Xenophon says he carefully weighed these matters, but did not contact any of his parliamentary colleagues for advice. “I know that if you use parliamentary privilege in a cavalier fashion then you diminish your privilege and you diminish yourself and your standing,” he says. “But you are also getting up in a chamber where you have been elected to represent people. Sometimes parliamentary privilege is about talking about failures of process and to me this is a failure of process where one man has been fundamentally let down.”

In fewer than 12 hours Xenophon had gone from knowing nothing about the sexual abuse claims to the point where he would be issuing an ultimatum to the Catholic Church which was likely to result in the naming of Ian Dempsey as Hepworth’s alleged rapist. Xenophon concedes that some might see his decision as being too hasty considering the gravity of the threat.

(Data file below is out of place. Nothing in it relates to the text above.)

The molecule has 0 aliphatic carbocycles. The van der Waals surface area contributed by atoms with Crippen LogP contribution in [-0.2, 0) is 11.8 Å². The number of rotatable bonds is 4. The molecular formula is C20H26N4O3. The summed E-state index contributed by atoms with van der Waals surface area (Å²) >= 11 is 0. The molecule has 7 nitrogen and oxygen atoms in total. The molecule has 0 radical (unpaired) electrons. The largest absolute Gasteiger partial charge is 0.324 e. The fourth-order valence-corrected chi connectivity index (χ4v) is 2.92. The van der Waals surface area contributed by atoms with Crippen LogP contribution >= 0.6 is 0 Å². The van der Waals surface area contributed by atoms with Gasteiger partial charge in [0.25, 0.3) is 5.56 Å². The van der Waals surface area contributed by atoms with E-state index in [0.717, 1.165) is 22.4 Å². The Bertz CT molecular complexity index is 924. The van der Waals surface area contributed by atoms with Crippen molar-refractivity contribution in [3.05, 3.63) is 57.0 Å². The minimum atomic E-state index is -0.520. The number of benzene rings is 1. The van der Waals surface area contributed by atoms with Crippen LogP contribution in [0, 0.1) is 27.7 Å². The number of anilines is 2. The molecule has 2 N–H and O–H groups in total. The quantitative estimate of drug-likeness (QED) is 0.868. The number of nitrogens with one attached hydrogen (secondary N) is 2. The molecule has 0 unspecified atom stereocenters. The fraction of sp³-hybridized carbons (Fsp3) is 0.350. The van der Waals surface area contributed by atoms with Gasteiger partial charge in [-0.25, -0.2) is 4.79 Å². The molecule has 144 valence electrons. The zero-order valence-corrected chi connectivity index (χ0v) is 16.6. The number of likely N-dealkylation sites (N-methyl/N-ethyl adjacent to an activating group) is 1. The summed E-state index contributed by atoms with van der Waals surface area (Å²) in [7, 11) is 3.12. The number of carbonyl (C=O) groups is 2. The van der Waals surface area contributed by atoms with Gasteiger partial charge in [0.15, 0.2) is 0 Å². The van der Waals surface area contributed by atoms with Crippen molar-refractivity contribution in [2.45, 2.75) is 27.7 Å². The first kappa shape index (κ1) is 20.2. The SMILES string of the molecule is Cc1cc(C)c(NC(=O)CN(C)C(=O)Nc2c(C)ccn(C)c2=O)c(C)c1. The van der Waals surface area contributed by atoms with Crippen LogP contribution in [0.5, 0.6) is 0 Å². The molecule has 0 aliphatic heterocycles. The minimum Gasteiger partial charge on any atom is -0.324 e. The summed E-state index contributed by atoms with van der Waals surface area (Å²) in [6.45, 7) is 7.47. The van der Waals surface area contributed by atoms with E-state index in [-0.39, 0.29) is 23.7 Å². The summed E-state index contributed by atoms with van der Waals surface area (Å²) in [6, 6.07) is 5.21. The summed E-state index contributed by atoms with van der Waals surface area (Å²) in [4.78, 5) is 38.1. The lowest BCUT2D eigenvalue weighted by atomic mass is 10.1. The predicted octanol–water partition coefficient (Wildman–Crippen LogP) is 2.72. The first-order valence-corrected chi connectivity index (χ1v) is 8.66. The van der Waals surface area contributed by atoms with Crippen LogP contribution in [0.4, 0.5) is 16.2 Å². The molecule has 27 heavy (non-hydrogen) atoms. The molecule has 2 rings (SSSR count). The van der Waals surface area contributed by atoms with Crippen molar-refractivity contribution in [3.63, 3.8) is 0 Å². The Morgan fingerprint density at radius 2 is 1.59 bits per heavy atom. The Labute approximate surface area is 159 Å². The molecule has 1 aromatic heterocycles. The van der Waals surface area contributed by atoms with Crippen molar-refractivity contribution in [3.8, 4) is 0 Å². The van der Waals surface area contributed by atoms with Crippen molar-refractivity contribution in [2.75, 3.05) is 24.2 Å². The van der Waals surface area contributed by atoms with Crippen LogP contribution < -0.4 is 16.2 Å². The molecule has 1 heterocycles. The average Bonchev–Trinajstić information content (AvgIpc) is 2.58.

“A number of people have criticised me, saying that I acted too quickly, but it had been going on for four years,” he says. He refers to a 2005 book called Blink: the Power of Thinking Without Thinking, by Malcolm Gladwell, which describes how the mind works quickly and automatically from relatively little information. It argues that spontaneous decisions are often just as good, if not better, than carefully planned ones.

By late Monday afternoon, Xenophon had made up his mind to try to force the church into action. He penned his speech and that night told the Senate: “I will give the Catholic Church in South Australia until midday tomorrow to remove this priest from his post [or] I will name the priest in question here in the Senate.” Having made his threat, Xenophon went home to bed, knowing that the following day would be the longest of his political career.